Review – Kryptonite & Kibble (“DC League of Super-Pets”)

I suppose it was inevitable, what with the MCU & DCU movies coming and going, that a movie featuring the pets of superheroes was right around the corner. Of course, Superman’s dog Krypto has already been seen on HBO’s Titans, so there’s that.

Sometimes dogs are not man’s best friends, case in point Krypto (voiced by Dwayne Johnson) who jealously loves his master, Superman/Clark Kent (John Krasinski) a little too much. This love is tested when Supes is going to propose to his girlfriend, Lois Lane (Olivia Wilde), and wants to get Krypto a new playmate at the local animal shelter. Naturally, this first dog of Krypton isn’t happy about it and wants her gone.

Meanwhile, inside that shelter, diabolical schemes are being hatched by Lulu the guinea pig (voiced by Kate McKinnon), an ex-experiment animal of villain Lex Luthor (Marc Maron). Using a slice of stolen orange Kryptonite, she and her fellow animals there are given superpowers! There’s a Boxer dog named Ace (Kevin Hart) who becomes super strong and indestructible, a pig named PB (Vanessa Bayer) who can grow to super-size, a super-speedy but near-sighted turtle named Merton (Natasha Lyonne), and an electrified squirrel named Chip (Diego Luna). Lulu uses her incredible powers to (you guessed it) rule the world by easily defeating the Justice League using her band of evil super-powered guinea pigs.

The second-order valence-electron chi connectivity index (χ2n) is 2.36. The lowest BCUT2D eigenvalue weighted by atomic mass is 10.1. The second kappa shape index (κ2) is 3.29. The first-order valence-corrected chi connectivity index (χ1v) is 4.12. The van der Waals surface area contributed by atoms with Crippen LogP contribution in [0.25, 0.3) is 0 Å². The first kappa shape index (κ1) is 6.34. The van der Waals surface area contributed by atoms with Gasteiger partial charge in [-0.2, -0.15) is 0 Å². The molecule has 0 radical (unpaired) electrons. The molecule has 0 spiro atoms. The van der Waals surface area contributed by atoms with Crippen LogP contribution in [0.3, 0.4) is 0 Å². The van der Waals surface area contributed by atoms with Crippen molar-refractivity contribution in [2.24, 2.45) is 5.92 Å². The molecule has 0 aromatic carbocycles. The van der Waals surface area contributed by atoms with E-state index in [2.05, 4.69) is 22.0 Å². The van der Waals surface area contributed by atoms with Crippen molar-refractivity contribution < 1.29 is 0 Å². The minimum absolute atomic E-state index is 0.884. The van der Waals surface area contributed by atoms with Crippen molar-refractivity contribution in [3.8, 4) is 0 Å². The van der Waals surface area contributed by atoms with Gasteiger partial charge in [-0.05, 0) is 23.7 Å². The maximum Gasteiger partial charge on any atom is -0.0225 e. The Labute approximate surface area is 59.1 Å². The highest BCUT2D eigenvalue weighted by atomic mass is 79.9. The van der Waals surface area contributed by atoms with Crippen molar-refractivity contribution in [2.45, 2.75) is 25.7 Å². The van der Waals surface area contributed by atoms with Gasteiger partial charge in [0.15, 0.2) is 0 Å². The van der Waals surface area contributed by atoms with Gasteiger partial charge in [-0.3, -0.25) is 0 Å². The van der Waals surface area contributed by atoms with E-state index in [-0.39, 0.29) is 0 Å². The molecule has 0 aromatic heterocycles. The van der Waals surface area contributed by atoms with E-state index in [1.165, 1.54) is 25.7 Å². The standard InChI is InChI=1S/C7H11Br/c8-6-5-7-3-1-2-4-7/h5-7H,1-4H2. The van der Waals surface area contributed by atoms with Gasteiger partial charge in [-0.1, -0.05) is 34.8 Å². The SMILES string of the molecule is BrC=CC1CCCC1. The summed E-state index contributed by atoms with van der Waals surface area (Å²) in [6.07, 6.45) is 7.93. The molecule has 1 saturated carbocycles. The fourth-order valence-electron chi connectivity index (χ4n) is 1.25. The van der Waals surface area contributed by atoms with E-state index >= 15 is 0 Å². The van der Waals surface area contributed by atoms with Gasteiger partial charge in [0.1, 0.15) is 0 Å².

Lulu not only takes away Superman’s powers but Krypto’s as well, making him seek out Ace, PB, Merton, and Chip for help in defeating Lulu and rescuing Supes and the others. As the good pets form a team, Lulu wants her mentor, Lex, out of jail and then plots to destroy the Justice League for good! Bwahahahahaha!! In what’s basically a rehash of The Secret Life of Pets, but with superheros, screenwriters John Whittington (The Lego Batman Movie) and director Jared Stern (The Lego Ninjago Movie) have concocted a hit ‘n’ miss kids story that 20% of the time lands a decent joke or sight gag. So, expect a ton of dumb and stale dog jokes flying at you along with poop and pee ones as well.

Aimed squarely at little kids, the action is fast-paced to make up for the huge plot holes and rushed storyline. The animals are silly, goofy, and act irresponsibly, while the adults are just cardboard cut-outs. There’s a forced theme of  ‘friendship’, ‘teamwork’, and ‘feeling of loss’ constantly talked about through the film that gets old real fast, including a Toy Story 2 rip-off moment. In fact, there is so much talk of this, that you beg for more superhero action, which is the only decent thing that happens. I really wish it were all about the Justice League and not about those annoying dim-witted animals!

It’s cool to see Superman, Wonder Woman (Jameela Jamil), Green Lantern (Dascha Polanco), Cyborg (Daveed Diggs), the Flash (John Early), Batman (Keany Reeves), and Aquaman (Jemaine Clement) all on screen, if only in animated form. And I’ll give points to the animators for throwing in a Big Belly Burger restaurant, which is a CW television Arrowverse inside joke. Nice touch! This is strictly for children and those die-hard comic book fanboys out there. Otherwise, wait till it comes to streaming cable, which it should be in about two months.